Review By Ken Korczak
This work of historical fiction by Elliot Pattison is one of considerable complexity. It builds a plot by first introducing the reader to a dizzying array of names and characters, situations, subplots and situations. But it expertly couches it all in a highly realistic, gritty late 1700s world where the average person experiences immense hardships and cruelty on a daily basis – something those of us today would find hard to imagine.
The protagonist is a hard-luck Scot made a criminal and prisoner on flimsy evidence by the evil, greedy British of the colonial era – he is imprisoned aboard a convict ship heading for the New World where he faces a life of indentured slavery in a plantation, except by luck of his background – training as a physician – and a mysterious murder aboard the ship – thrusts him into the role of a Sherlock Holmes kind of guy.
Our hero Duncan McCallum faces hardships aplenty. He is confronted with mind-bending mysteries to solve as the plot plays out against a background of life aboard a miserable ship, and then in the wild, harsh and dangerous American colonies.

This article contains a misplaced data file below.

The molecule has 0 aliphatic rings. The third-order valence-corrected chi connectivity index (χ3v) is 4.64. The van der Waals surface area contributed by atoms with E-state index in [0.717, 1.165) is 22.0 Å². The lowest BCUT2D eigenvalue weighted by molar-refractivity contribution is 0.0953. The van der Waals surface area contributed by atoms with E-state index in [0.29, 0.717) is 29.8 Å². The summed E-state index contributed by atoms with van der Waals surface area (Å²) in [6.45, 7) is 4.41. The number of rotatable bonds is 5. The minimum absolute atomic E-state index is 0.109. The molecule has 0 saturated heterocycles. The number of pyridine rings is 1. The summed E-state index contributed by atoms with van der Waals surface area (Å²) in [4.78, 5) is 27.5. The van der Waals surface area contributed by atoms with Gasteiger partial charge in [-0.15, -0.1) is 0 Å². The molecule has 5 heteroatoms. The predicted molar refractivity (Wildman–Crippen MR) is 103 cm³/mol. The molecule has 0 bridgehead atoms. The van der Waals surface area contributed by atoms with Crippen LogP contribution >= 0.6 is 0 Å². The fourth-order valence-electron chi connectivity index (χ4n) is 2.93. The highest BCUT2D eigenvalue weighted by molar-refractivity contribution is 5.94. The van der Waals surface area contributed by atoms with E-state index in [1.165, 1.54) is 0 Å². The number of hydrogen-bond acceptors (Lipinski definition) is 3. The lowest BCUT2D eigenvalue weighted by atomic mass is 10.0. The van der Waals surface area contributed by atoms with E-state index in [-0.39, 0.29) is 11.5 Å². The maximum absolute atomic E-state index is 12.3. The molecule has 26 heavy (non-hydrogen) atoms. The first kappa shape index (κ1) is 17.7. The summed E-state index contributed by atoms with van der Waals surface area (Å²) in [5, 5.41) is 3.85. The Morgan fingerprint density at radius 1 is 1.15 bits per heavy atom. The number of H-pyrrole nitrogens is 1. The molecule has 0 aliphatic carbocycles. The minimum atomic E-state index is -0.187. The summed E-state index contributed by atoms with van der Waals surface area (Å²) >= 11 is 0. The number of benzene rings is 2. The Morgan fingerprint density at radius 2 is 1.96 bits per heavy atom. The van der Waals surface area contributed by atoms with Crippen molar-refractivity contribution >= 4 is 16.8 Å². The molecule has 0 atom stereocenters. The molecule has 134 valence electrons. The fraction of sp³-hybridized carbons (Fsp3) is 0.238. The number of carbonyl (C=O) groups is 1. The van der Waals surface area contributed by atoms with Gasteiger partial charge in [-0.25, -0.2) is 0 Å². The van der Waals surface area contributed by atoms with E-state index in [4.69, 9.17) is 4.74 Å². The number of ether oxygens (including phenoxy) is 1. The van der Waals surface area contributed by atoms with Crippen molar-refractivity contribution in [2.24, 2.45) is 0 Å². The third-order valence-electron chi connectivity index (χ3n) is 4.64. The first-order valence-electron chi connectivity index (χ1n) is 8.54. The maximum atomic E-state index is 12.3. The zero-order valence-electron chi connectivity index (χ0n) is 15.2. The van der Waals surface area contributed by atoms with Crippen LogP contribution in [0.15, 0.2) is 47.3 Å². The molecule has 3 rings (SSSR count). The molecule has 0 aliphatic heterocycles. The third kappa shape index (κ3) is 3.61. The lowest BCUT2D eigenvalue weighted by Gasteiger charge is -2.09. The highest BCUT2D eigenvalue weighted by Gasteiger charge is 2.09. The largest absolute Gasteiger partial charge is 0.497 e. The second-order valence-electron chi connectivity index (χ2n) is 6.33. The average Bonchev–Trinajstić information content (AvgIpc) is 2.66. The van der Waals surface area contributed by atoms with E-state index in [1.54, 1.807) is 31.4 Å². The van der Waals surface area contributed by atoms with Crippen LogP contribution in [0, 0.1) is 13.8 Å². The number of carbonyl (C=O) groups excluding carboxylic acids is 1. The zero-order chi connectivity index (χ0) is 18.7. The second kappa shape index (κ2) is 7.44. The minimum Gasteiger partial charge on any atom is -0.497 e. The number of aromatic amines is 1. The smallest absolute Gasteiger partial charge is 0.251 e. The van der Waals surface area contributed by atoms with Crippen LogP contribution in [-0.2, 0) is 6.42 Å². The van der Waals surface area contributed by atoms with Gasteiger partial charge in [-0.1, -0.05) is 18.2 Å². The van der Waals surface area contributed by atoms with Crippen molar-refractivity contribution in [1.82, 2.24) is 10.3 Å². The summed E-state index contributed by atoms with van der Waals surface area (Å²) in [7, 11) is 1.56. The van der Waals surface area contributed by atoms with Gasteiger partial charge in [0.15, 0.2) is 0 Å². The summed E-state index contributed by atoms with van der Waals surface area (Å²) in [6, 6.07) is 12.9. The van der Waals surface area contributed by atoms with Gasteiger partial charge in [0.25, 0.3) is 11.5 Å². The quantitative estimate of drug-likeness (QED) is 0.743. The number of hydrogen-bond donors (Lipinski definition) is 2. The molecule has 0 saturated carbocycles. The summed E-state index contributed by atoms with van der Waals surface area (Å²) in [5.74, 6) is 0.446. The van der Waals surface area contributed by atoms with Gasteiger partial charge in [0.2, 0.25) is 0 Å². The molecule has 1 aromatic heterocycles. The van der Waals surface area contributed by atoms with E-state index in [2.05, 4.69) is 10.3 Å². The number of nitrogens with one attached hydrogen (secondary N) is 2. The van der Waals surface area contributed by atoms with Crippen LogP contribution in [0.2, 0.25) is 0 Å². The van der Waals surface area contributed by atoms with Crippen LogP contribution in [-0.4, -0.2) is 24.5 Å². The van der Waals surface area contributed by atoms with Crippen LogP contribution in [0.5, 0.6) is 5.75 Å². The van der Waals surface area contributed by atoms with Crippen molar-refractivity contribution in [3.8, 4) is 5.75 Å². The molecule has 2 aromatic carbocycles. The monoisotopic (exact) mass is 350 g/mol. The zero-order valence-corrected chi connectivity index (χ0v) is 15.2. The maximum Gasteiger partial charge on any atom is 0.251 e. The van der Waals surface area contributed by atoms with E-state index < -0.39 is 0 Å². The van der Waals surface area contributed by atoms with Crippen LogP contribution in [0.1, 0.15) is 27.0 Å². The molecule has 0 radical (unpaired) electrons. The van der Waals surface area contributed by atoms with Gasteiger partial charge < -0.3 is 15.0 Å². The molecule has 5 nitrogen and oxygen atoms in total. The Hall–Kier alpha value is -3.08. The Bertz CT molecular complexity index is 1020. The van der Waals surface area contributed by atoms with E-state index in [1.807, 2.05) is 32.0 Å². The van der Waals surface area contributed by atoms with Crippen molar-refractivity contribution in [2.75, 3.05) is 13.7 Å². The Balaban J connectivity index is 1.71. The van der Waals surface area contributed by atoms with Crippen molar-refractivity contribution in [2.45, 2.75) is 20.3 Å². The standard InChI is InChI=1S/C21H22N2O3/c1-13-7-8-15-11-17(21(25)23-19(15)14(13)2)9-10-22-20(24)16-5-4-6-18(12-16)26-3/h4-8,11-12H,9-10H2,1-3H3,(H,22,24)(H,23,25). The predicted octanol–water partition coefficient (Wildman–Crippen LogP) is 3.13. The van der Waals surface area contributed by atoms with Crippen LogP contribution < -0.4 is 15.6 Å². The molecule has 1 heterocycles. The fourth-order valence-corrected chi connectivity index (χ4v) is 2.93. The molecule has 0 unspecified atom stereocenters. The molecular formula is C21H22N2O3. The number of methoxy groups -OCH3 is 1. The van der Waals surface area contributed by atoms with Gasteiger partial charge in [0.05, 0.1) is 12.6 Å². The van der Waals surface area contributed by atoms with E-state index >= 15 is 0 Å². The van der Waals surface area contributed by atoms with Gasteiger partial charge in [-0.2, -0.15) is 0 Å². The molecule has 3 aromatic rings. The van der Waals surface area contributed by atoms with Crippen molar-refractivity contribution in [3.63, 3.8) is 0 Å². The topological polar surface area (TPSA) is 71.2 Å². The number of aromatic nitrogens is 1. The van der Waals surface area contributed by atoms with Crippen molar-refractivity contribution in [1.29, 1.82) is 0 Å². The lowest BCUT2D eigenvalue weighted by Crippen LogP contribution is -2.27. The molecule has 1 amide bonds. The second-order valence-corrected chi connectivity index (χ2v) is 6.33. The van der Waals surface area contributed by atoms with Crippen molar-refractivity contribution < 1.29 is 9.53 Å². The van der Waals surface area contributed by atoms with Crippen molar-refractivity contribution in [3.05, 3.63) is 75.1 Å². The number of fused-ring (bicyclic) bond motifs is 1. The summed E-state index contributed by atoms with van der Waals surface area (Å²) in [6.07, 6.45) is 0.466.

The complexity of the plot makes it obvious that Mr. Pattison is an extremely skilled writer capable of creating vivid characters we care about. He makes the reader feel what it might actually have been like to live and struggle in this dangerous, but exciting era, when the desperate and adventurous alike strove to carve out a new life in a New World.
For me, the flow of the story is too often slowed down by some rather tedious and mind-numbing dialog, and a sort of overly rigorous attention to minute detail which I found frustrating – and at times – the characters act in ways that seem purely illogical — yet I would eagerly recommend this high quality piece of literature to anyone, especially those with an interest in the British colonial era of the Americas.
Ken Korczak is the author of: THE FAIRY REDEMPTION OF JUBAL CRANCH